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FAR 6.401:  Unsolicited Proposals

Comptroller General - Key Excerpts

Digital contends that the agency has made improper use of its proprietary material contained in its unsolicited proposal. Specifically, the protester maintains that the RFP copies from its unsolicited proposal the essential process of the electronic identification of all known insurance sources covering VA beneficiaries. Digital argues that the electronic polling of databases to identify insurance coverage is an element of its proprietary process. In protests of this nature the burden is on the protester to demonstrate by clear and convincing evidence that its proprietary rights have been violated. EDN Corp., B-225746.2, July 10, 1987, 87-2 CPD para. 31 at 3. To prevail on a claim of violation of proprietary rights, the protester must show that (1) its material was marked proprietary or confidential or that it was disclosed to the government in confidence, and (2) the material involved significant time and expense in preparation and contained material or concepts that could not be independently obtained from publicly available literature or common knowledge. Porta Power Pak, Inc., B-196218, Apr. 29, 1980, 80-1 CPD para. 305 at 4. Commercial products, for instance, are not considered proprietary, NEFF Instrument Corp., B-216236, Dec. 11, 1984, 84-2 CPD para. 649 and neither are ideas or concepts which are obvious, and not innovative or unique. Chromalloy Div.—Oklahoma of Chromalloy Amer. Corp., B-187051, Apr. 15, 1977, 77-1 CPD para. 262. Moreover, the mere reformulation of a concept which is common knowledge cannot be proprietary unless the restatement represents a valuable contribution arising from the independent efforts of the claimant. Andrulis Research Corp., B-190571, Apr. 26 1978, 78-1 CPD para. 321 at 4. Finally, the value of proprietary information lies in its unique possession by the owner; once such information becomes public knowledge, its value and status as proprietary information is lost. Porta Power Pak, Inc., supra. Digital maintains that the key requirement of the RFP is the same key functional solution proposed by it in its unsolicited proposal, that being the electronic identification of all known insurance sources covering VA beneficiaries. Digital argues that the electronic polling of databases to identify insurance coverage is one element of its proprietary process. Digital maintains that the e-commerce process described in its unsolicited proposal is a trade secret because it qualifies as a method of doing business, has actual and potential value, and would be very valuable to Digital’s competitors. Digital states that it has filed one or more patent applications on the methods that it has developed to conduct an e-commerce business that collects the relevant information necessary to identify primary and secondary coverage, and thereafter to bill and collect from those sources. Based on our review of the record, we find unconvincing Digital’s claim that the agency improperly used proprietary information contained in the protester's unsolicited proposal. As stated above, the protester must demonstrate that the information was marked proprietary and was provided to the government in confidence. As explained above, once proprietary information becomes public knowledge, it is no longer considered proprietary. A significant amount of the information in Digital’s unsolicited proposal about its capabilities and approach to automation of the coordination of benefits among health plans, and related procedures is available to the public on Digital’s website. Specifically, while it claims that the electronic polling of databases to identify insurance coverage is somehow proprietary to Digital, its website includes a discussion of its ability to “obtain the latest eligibility data from 4,000 other payors” with its “automated COB process.” Also on the website is a quote from the Office of Management and Budget (OMB) at a hearing before the Senate Finance Committee in 1995 that OMB envisions: “an on-line, up front query system in which the primary and secondary payors will be determined at or before the time that care is provided …” http://www.dhinc.biz/docs/Digital_Healthcare_Brochure.pdf.  at 6. Thus, based on Digital’s website, it appears that the concept touted by Digital as proprietary is public knowledge. (Digital Healthcare, Inc., B-296489, August 24, 2005) (pdf)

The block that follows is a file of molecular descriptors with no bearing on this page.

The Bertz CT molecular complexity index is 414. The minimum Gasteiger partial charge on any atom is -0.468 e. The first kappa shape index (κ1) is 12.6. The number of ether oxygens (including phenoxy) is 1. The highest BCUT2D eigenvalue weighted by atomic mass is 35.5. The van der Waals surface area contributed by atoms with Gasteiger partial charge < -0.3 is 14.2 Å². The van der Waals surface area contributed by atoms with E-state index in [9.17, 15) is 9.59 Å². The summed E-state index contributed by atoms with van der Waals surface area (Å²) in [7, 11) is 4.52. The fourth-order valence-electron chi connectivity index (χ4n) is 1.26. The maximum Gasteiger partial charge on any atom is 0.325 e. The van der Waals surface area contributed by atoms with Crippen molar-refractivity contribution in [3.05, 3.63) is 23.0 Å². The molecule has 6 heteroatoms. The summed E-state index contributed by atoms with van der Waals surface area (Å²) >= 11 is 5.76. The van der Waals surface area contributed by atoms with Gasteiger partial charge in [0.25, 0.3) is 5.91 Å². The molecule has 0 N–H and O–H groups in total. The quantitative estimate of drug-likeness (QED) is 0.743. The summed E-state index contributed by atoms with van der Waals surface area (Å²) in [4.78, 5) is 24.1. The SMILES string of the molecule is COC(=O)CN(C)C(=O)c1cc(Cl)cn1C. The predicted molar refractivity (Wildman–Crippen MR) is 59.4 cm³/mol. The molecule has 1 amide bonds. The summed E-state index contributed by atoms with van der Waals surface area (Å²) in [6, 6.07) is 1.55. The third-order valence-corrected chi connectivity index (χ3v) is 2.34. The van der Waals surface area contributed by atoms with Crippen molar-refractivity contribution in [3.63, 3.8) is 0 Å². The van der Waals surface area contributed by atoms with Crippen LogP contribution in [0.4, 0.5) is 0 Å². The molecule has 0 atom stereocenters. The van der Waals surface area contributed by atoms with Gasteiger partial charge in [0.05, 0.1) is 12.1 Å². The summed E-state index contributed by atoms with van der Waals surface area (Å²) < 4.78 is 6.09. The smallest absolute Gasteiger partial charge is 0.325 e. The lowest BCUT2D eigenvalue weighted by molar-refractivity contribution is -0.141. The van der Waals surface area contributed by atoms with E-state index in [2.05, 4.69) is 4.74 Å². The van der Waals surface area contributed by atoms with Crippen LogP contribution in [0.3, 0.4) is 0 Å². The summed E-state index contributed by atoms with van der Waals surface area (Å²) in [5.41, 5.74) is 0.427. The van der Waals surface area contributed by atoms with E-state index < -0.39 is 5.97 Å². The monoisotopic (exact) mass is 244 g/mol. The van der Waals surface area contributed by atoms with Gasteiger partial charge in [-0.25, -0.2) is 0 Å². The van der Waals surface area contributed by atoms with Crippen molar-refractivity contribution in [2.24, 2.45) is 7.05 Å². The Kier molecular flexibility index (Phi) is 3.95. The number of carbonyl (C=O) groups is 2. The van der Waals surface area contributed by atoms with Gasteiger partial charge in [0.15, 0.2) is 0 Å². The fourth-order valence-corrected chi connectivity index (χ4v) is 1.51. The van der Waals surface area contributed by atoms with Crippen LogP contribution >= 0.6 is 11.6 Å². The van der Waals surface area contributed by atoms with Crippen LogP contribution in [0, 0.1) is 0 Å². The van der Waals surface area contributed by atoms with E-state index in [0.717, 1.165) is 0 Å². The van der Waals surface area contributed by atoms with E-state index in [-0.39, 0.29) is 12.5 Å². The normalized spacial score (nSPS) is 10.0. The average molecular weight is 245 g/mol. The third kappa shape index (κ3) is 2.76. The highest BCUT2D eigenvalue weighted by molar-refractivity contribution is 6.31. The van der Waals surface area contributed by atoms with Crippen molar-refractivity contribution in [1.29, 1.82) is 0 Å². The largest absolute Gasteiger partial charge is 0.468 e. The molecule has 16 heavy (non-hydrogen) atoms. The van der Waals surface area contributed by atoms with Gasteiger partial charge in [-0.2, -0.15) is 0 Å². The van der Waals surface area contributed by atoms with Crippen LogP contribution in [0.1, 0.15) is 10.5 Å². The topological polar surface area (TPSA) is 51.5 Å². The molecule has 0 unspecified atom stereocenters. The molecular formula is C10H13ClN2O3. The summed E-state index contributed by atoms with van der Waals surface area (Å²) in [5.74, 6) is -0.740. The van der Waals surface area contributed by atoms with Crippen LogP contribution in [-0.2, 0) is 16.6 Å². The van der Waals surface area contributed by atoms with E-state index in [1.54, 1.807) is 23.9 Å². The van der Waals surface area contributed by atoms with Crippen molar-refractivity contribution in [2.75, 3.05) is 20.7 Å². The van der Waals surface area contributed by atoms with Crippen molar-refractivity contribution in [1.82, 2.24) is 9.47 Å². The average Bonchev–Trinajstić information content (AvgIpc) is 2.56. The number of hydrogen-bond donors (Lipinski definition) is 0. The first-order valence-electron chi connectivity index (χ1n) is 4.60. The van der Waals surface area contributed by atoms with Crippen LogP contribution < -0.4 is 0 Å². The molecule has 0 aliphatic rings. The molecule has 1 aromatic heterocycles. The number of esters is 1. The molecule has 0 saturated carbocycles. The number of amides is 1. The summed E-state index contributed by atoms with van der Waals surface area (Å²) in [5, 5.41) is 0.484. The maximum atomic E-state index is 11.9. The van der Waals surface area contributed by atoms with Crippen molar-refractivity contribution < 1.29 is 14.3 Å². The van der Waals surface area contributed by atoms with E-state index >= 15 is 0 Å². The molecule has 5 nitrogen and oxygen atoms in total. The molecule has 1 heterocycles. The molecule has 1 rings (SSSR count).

Comptroller General - Listing of Decisions

For the Government For the Protester
Digital Healthcare, Inc., B-296489, August 24, 2005 (pdf)  


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